“. . . people who move often store ‘their precluded social personhood within mementoes of mind and matter, including cherished small objects’20. . .In other words, objects may be invested with personal memories of past experiences and previous homes that may help a TCK re-articulate the shifting boundaries of their socio-cultural identity. This simple act of imbedding objects with intense personal meaning and identification has significant implications, and the inability to do so has equally devastating effects.”2
“For TCKs feeling disconnected, documentation [gives] the opportunity to ground [themselves].”2
“[objects can be] the containers of the [TCK’s] life. They store and safeguard [the TCK’s] personal history, ensuring against the losses of the past, which is a constant reality for TCKs who are chronically symbolically displaced.”2
“When I [returned] to the States for University, I packed everything precious into a crate – but when the delivery truck arrived at the port of entry in Chicago, it was gone. Everything was gone. I felt as I were stripped bare, as if a whole lifetime had been erased with no proof to validate my differences and who I was. I could point to nothing that made up and defined the fabric of my life . . . these objects . . . were the external validations for the intangible feelings I could not communicate otherwise. ”2
“This obsession to document and represent oneself is driven by a sense of loss, of being perpetually deracinated – displaced from any context that validates one’s belonging and sense of self.”2
But so what? How could disloculture stimulate pattern-seeking and creativity? I wonder (guess, speculate, hypothesize) if its impact may be as follows. Firstly, to have no natural place in the world is to be always somewhat adrift, and that is unnatural. The psyche rebels; it fights the feeling of displacement, the apossession; it seeks a place that is undeniably its own. It seeks the pattern of home. But there is no such pattern, or rather, that particular pattern no longer exists beyond memory, and so the psyche seeks harder, and harder still. And in this doomed seeking, it starts to detect or generate patterns, in all kinds of ways, in all kinds of spheres; patterns which are triggered or informed by apossession , by displacement; patterns which are pieces of an outline of what home once was, but which can never make a new home or replace the old one. They are only broken surrogates, these patterns: stories which capture some part of a lost, distant childhood, music which evokes some feeling that can never be truly recaptured, new businesses and enterprises that provide a seeming security that never quite replaces the safety that was lost so many years ago. And because this TCK pattern-seeking, this joining of dots far removed from each other in space and social context, combines elements or influences from different cultures, the patterns thereby made may be truly novel – that is, creative.
I should emphasise that I am not suggesting that TCKs are ipso facto creative or special; I don’t hold with ideas of exceptionalism. I am only saying that, when comparing populations of TCKs and non-TCKs, one might expect the normal distribution of creativity to be pushed a little further to the right in the TCK population. This is not to say that non-TCK artists, scientists (etc) do not feel similar kinds of loss and nostalgia, nor that they are not exploiting the same kinds of pattern-seeking behaviour, nor that they cannot create their own unique pictures and stories, music and philosophies, inventions and patents. The idea is only that – all other things being equal – a TCK background may predispose any given individual to feel a more intense sense of loss, a disloculture, which is less easily addressed, which drives them to exploit the same pattern-seeking neural circuitry more desperately, and finally may lead them to create things that are more different in that they draw on familiarity with two or more cultures, not just one.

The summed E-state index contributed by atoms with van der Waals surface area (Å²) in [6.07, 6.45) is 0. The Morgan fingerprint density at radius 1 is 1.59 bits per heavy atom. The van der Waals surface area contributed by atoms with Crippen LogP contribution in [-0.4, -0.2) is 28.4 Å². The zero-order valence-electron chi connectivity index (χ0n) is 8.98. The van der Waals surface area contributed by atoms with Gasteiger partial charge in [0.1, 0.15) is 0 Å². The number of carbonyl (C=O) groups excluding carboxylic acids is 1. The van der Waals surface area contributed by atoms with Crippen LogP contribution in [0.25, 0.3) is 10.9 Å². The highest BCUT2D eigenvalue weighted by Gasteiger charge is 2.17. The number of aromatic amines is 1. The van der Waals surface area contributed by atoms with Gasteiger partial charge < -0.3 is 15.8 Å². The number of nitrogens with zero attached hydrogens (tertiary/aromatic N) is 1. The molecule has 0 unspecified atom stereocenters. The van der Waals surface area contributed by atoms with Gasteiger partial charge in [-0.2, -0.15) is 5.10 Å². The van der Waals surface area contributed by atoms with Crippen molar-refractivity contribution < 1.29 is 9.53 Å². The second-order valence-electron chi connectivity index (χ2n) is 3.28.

(e) Where are the data?
If the above is true, one would expect adult TCKs to be over-represented in fields associated with creativity and innovation, and/or to be particularly associated with creativity and innovation in any field. Is there any evidence for this? I have found no large-scale, publicly available, defensible work on this precise topic. There are, however, some hints and pointers on the internet and in the few published articles I have so far managed to access.
Firstly, an article24 summarising interviews with displaced children “who turned to art to express their mixed sense of roots” suggests TCK-associated creativity manifests itself in a range of areas including entrepreneurialism, film-making and photography. These are interesting accounts; however, they are subjective reports from the TCKs themselves, not objective data. A better approach would be to identify a large group of creative individuals and quantify the incidence of TCKs in this group (rather than talking to a small group of creative TCKs about why they think they are creative).
Secondly, it seems that many TCKs are drawn to creative writing; it is almost as if they need to validate their lost, broken lives by capturing aspects of their lived experience in written words (Box 4). (In passing, there are intriguing indications that literature written by TCK authors may tend to share key features25 (Box 5)). Note too that Antje Rauwerde has shown26 that there are many TCK authors (this is certainly something I can relate to28). That said, the population of writers is (I imagine) rather large, and therefore, statistically speaking, it might be odd (I assume) if it contained no TCKs. Again, the question that we need to address is whether or not TCKs are over-represented; at present, I have not been able to find an answer for this.